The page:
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National Child Labor Committee (NCLC)

Children Helped Their Parents to Make Meager Family Wages Prior to the Federal Law, in The Long Road: Fortieth Anniversary Report of the NCLC, National Child Labor Committee, [1944].
Children "Helped" Their Parents to Make Meager Family Wages Prior to the Federal Law, in The Long Road: Fortieth Anniversary Report of the NCLC, National Child Labor Committee, [1944], Harry Elkins Widener Memorial Library, Harvard College Library.

One of the defining characteristics of the Progressive Era was the desire of reformers to protect children from laboring in industries with unsafe working conditions for children. Their desire to regulate child labor stemmed from new social science research suggesting that protecting children would benefit society by safeguarding the country's future human resources.

In 1902, the Association of Neighborhood Workers, an organization of settlement workers in New York, founded the Child Labor Committee to campaign for legislation to regulate child labor in New York. Led by Florence Kelley, Lillian Wald, and Jane Addams, the Child Labor Committee eventually grew into the National Child Labor Committee (NCLC) in 1904.

The NCLC attracted wide support from many of the diverse groups that supported the progressive reform movement, including social workers, academics, businessmen, and political reformers. The committee was comprised of the presidents of Vanderbilt and Harvard University, the publishers of The New York Times and The Atlanta Constitution, the Catholic Cardinal of Baltimore, the Episcopal Bishop of New York, the president of the General Association of Women's Clubs, labor union presidents, and settlement house workers. Though the committee had many New Yorkers, it had southern members who counteracted perceptions that the NCLC was simply a group of northern agitators. This regional balance was exemplified by the fact that its two principal investigators, Owen R. Lovejoy and Alexander McKelway, had experience working in northern and southern labor campaigns, respectively.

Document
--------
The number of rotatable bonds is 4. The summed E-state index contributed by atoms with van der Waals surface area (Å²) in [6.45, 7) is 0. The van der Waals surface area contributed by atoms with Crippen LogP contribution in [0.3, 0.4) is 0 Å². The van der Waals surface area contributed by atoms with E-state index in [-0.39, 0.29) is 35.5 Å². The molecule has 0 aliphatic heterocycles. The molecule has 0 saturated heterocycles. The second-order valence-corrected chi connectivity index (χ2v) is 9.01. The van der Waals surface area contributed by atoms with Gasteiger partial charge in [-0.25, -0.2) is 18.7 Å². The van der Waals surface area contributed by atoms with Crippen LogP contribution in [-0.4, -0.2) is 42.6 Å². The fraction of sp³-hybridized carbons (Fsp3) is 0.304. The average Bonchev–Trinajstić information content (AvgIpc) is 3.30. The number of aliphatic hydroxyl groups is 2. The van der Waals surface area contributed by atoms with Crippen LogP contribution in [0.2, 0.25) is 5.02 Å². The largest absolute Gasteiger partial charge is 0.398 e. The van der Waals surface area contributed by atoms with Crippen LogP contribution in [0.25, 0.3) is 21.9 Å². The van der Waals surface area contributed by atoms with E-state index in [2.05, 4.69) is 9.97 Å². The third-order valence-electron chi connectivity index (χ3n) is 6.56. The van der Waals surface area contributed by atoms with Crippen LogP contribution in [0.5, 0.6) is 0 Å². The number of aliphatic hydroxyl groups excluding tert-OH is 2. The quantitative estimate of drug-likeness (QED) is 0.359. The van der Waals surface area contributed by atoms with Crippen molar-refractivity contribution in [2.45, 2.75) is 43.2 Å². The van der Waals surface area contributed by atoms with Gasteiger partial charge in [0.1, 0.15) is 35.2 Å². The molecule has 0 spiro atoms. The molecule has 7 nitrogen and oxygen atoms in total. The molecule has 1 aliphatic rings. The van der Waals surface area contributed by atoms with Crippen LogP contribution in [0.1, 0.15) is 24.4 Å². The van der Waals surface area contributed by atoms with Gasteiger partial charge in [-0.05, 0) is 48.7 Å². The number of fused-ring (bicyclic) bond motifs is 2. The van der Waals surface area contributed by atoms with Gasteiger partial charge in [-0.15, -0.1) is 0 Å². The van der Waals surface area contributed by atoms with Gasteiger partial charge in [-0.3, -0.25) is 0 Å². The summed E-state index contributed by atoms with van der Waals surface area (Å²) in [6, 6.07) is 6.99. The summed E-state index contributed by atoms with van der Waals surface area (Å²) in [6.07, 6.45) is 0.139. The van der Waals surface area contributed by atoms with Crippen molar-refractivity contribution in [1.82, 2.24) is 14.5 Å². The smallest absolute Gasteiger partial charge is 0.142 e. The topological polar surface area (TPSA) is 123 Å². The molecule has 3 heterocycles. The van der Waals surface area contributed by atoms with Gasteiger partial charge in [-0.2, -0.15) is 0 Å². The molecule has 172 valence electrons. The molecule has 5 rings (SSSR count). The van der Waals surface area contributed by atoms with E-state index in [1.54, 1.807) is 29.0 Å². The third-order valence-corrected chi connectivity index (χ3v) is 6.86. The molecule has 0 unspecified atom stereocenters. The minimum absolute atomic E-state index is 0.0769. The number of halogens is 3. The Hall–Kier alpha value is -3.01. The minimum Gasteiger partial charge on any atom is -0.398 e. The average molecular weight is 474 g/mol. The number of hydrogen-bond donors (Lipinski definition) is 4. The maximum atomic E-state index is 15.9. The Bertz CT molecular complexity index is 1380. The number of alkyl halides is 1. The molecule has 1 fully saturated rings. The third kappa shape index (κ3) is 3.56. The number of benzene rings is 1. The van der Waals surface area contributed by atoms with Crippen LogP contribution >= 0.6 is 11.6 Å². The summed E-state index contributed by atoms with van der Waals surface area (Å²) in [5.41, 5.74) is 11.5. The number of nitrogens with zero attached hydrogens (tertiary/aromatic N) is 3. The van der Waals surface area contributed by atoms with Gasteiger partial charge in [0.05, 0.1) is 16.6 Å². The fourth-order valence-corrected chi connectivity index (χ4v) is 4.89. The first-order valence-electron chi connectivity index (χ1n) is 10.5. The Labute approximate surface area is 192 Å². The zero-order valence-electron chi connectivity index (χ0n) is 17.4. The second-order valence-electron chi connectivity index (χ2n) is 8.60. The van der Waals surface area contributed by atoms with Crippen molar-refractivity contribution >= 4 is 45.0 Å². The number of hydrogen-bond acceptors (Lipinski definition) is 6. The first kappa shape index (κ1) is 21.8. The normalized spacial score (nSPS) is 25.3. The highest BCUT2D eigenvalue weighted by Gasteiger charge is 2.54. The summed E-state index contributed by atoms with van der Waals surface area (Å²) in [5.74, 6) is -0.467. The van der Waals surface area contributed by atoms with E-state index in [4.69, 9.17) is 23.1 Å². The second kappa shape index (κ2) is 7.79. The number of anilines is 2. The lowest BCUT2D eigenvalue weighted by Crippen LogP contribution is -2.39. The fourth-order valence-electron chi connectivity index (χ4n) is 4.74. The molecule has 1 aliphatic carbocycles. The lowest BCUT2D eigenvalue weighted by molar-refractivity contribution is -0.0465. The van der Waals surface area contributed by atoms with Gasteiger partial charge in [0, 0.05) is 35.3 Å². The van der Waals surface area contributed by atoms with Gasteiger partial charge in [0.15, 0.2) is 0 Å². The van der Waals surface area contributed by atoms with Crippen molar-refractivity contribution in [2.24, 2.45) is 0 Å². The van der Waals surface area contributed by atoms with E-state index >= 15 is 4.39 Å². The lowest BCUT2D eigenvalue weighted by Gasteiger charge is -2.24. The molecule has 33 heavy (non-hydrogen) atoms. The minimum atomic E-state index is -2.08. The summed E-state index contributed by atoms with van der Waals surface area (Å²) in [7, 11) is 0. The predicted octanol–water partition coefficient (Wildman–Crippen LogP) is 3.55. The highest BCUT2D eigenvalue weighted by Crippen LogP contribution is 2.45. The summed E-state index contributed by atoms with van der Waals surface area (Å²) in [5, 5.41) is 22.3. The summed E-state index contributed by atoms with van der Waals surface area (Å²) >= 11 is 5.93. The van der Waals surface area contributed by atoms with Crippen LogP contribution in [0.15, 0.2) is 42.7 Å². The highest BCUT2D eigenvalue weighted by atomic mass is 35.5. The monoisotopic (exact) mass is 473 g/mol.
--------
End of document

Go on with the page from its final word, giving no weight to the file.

Beginning with the NCLC's first campaigns against child labor in the coal and glass industries, it harnessed the power of propaganda to influence public opinion. In 1907, for instance, the NCLC launched a National Child Labor Day, through which it encouraged clerical action against child labor. Lovejoy and McKelway also wrote voluminous reports detailing their investigations of industrial exploitation of children. Finally, the NCLC hired photographer Lewis Hine in 1908 to document child labor abuses in order to help turn public opinion against child labor.

At the same time it was launching its national campaign in 1907, however, the NCLC became riven by internal conflict over the proper role of the federal government in regulating child labor. The Supreme Court had repeatedly struck down federal legislation restricting child labor, but some northern reformers argued that child labor was a national problem that would only be abolished through federal action. The different factions of the NCLC reached a truce, however, by agreeing to lobby for the creation of a federal Children's Bureau to investigate child labor, which was created in 1912 by President Taft. In the 1920s, the NCLC unsuccessfully lobbied for a constitutional amendment to empower the federal government to ban child labor. The National Child Labor Committee continues to promote the principles of its founders to uphold the general practice that underage children should not be full-time workers.

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